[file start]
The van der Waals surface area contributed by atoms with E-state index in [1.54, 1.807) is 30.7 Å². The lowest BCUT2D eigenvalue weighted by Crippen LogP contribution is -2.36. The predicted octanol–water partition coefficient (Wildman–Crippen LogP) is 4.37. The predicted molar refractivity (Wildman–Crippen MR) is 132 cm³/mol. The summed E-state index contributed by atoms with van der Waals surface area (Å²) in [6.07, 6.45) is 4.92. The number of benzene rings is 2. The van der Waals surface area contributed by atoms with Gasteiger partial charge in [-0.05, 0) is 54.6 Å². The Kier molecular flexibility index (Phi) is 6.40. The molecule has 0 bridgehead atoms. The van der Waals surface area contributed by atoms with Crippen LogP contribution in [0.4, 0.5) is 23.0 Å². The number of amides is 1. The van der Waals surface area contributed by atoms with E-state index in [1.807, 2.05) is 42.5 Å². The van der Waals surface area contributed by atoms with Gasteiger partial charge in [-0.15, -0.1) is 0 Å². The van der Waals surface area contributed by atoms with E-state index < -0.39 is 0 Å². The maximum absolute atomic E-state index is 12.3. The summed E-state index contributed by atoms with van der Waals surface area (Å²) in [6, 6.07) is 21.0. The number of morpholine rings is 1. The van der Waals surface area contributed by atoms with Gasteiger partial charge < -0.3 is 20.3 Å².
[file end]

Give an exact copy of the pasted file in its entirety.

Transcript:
The van der Waals surface area contributed by atoms with E-state index in [1.54, 1.807) is 30.7 Å². The lowest BCUT2D eigenvalue weighted by Crippen LogP contribution is -2.36. The predicted octanol–water partition coefficient (Wildman–Crippen LogP) is 4.37. The predicted molar refractivity (Wildman–Crippen MR) is 132 cm³/mol. The summed E-state index contributed by atoms with van der Waals surface area (Å²) in [6.07, 6.45) is 4.92. The number of benzene rings is 2. The van der Waals surface area contributed by atoms with Gasteiger partial charge in [-0.05, 0) is 54.6 Å². The Kier molecular flexibility index (Phi) is 6.40. The molecule has 0 bridgehead atoms. The van der Waals surface area contributed by atoms with Crippen LogP contribution in [0.4, 0.5) is 23.0 Å². The number of amides is 1. The van der Waals surface area contributed by atoms with E-state index in [1.807, 2.05) is 42.5 Å². The van der Waals surface area contributed by atoms with Gasteiger partial charge in [-0.15, -0.1) is 0 Å². The van der Waals surface area contributed by atoms with E-state index < -0.39 is 0 Å². The maximum absolute atomic E-state index is 12.3. The summed E-state index contributed by atoms with van der Waals surface area (Å²) in [6, 6.07) is 21.0. The number of morpholine rings is 1. The van der Waals surface area contributed by atoms with Gasteiger partial charge < -0.3 is 20.3 Å².